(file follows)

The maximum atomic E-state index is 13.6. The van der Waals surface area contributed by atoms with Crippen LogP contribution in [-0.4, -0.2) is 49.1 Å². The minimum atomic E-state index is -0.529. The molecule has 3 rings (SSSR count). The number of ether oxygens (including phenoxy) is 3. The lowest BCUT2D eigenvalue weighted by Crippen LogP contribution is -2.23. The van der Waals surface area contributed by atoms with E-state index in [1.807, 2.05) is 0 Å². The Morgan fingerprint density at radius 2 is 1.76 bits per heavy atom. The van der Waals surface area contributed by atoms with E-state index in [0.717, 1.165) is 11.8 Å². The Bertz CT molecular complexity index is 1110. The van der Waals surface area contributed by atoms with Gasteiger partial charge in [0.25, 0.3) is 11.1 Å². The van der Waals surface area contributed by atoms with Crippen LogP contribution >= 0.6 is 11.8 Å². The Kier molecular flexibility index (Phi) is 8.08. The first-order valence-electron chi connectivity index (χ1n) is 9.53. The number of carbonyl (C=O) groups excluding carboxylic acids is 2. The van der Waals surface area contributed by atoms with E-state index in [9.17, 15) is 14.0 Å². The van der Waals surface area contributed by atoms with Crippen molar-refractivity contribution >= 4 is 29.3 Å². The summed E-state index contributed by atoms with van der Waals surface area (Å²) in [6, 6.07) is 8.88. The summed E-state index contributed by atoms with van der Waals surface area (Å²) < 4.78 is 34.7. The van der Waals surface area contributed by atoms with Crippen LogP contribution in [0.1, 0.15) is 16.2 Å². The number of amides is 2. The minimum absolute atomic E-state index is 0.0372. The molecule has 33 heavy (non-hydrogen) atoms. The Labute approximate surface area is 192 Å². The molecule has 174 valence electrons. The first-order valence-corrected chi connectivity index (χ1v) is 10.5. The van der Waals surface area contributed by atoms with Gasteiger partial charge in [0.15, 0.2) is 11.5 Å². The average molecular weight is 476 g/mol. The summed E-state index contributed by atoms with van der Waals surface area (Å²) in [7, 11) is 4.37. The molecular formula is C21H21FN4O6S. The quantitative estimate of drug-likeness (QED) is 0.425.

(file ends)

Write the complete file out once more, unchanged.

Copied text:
The maximum atomic E-state index is 13.6. The van der Waals surface area contributed by atoms with Crippen LogP contribution in [-0.4, -0.2) is 49.1 Å². The minimum atomic E-state index is -0.529. The molecule has 3 rings (SSSR count). The number of ether oxygens (including phenoxy) is 3. The lowest BCUT2D eigenvalue weighted by Crippen LogP contribution is -2.23. The van der Waals surface area contributed by atoms with E-state index in [1.807, 2.05) is 0 Å². The Morgan fingerprint density at radius 2 is 1.76 bits per heavy atom. The van der Waals surface area contributed by atoms with E-state index in [0.717, 1.165) is 11.8 Å². The Bertz CT molecular complexity index is 1110. The van der Waals surface area contributed by atoms with Gasteiger partial charge in [0.25, 0.3) is 11.1 Å². The van der Waals surface area contributed by atoms with Crippen LogP contribution >= 0.6 is 11.8 Å². The Kier molecular flexibility index (Phi) is 8.08. The first-order valence-electron chi connectivity index (χ1n) is 9.53. The number of carbonyl (C=O) groups excluding carboxylic acids is 2. The van der Waals surface area contributed by atoms with E-state index in [9.17, 15) is 14.0 Å². The van der Waals surface area contributed by atoms with Crippen molar-refractivity contribution >= 4 is 29.3 Å². The summed E-state index contributed by atoms with van der Waals surface area (Å²) in [6, 6.07) is 8.88. The summed E-state index contributed by atoms with van der Waals surface area (Å²) < 4.78 is 34.7. The van der Waals surface area contributed by atoms with Crippen LogP contribution in [0.1, 0.15) is 16.2 Å². The number of amides is 2. The minimum absolute atomic E-state index is 0.0372. The molecule has 33 heavy (non-hydrogen) atoms. The Labute approximate surface area is 192 Å². The molecule has 174 valence electrons. The first-order valence-corrected chi connectivity index (χ1v) is 10.5. The van der Waals surface area contributed by atoms with Gasteiger partial charge in [0.15, 0.2) is 11.5 Å². The average molecular weight is 476 g/mol. The summed E-state index contributed by atoms with van der Waals surface area (Å²) in [7, 11) is 4.37. The molecular formula is C21H21FN4O6S. The quantitative estimate of drug-likeness (QED) is 0.425.